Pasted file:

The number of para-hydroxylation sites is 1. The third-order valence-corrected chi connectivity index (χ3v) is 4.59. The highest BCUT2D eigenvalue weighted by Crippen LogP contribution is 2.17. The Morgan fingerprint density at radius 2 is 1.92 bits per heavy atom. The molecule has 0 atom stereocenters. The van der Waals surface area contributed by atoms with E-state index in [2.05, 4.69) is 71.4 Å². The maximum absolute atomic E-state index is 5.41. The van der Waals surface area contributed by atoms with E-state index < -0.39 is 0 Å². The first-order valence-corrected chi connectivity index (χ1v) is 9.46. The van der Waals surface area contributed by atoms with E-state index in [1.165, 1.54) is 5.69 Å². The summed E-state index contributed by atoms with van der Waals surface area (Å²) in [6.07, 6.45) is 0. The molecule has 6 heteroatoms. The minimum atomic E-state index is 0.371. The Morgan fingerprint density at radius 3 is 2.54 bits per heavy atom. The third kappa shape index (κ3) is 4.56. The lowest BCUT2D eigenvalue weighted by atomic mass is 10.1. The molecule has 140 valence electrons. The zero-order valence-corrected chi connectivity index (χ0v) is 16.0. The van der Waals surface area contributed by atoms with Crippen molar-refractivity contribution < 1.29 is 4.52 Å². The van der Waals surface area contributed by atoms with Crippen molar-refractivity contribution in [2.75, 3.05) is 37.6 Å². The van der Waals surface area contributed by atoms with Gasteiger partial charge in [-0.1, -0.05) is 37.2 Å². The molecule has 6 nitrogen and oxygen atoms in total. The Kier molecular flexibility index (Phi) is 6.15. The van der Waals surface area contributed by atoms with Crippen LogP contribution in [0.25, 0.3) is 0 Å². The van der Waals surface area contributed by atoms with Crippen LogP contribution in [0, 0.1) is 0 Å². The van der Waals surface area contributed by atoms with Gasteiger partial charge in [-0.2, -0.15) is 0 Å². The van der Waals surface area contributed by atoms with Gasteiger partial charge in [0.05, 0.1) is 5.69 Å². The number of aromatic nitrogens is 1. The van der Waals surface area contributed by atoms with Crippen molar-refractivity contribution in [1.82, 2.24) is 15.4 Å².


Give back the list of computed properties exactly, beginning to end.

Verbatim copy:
The number of para-hydroxylation sites is 1. The third-order valence-corrected chi connectivity index (χ3v) is 4.59. The highest BCUT2D eigenvalue weighted by Crippen LogP contribution is 2.17. The Morgan fingerprint density at radius 2 is 1.92 bits per heavy atom. The molecule has 0 atom stereocenters. The van der Waals surface area contributed by atoms with E-state index in [2.05, 4.69) is 71.4 Å². The maximum absolute atomic E-state index is 5.41. The van der Waals surface area contributed by atoms with E-state index < -0.39 is 0 Å². The first-order valence-corrected chi connectivity index (χ1v) is 9.46. The van der Waals surface area contributed by atoms with E-state index in [1.165, 1.54) is 5.69 Å². The summed E-state index contributed by atoms with van der Waals surface area (Å²) in [6.07, 6.45) is 0. The molecule has 6 heteroatoms. The minimum atomic E-state index is 0.371. The Morgan fingerprint density at radius 3 is 2.54 bits per heavy atom. The third kappa shape index (κ3) is 4.56. The lowest BCUT2D eigenvalue weighted by atomic mass is 10.1. The molecule has 140 valence electrons. The zero-order valence-corrected chi connectivity index (χ0v) is 16.0. The van der Waals surface area contributed by atoms with Crippen molar-refractivity contribution < 1.29 is 4.52 Å². The van der Waals surface area contributed by atoms with Crippen molar-refractivity contribution in [2.75, 3.05) is 37.6 Å². The van der Waals surface area contributed by atoms with Gasteiger partial charge in [-0.1, -0.05) is 37.2 Å². The molecule has 6 nitrogen and oxygen atoms in total. The Kier molecular flexibility index (Phi) is 6.15. The van der Waals surface area contributed by atoms with Crippen LogP contribution in [0.25, 0.3) is 0 Å². The van der Waals surface area contributed by atoms with Crippen LogP contribution in [0, 0.1) is 0 Å². The van der Waals surface area contributed by atoms with Gasteiger partial charge in [-0.2, -0.15) is 0 Å². The van der Waals surface area contributed by atoms with Gasteiger partial charge in [0.05, 0.1) is 5.69 Å². The number of aromatic nitrogens is 1. The van der Waals surface area contributed by atoms with Crippen molar-refractivity contribution in [1.82, 2.24) is 15.4 Å².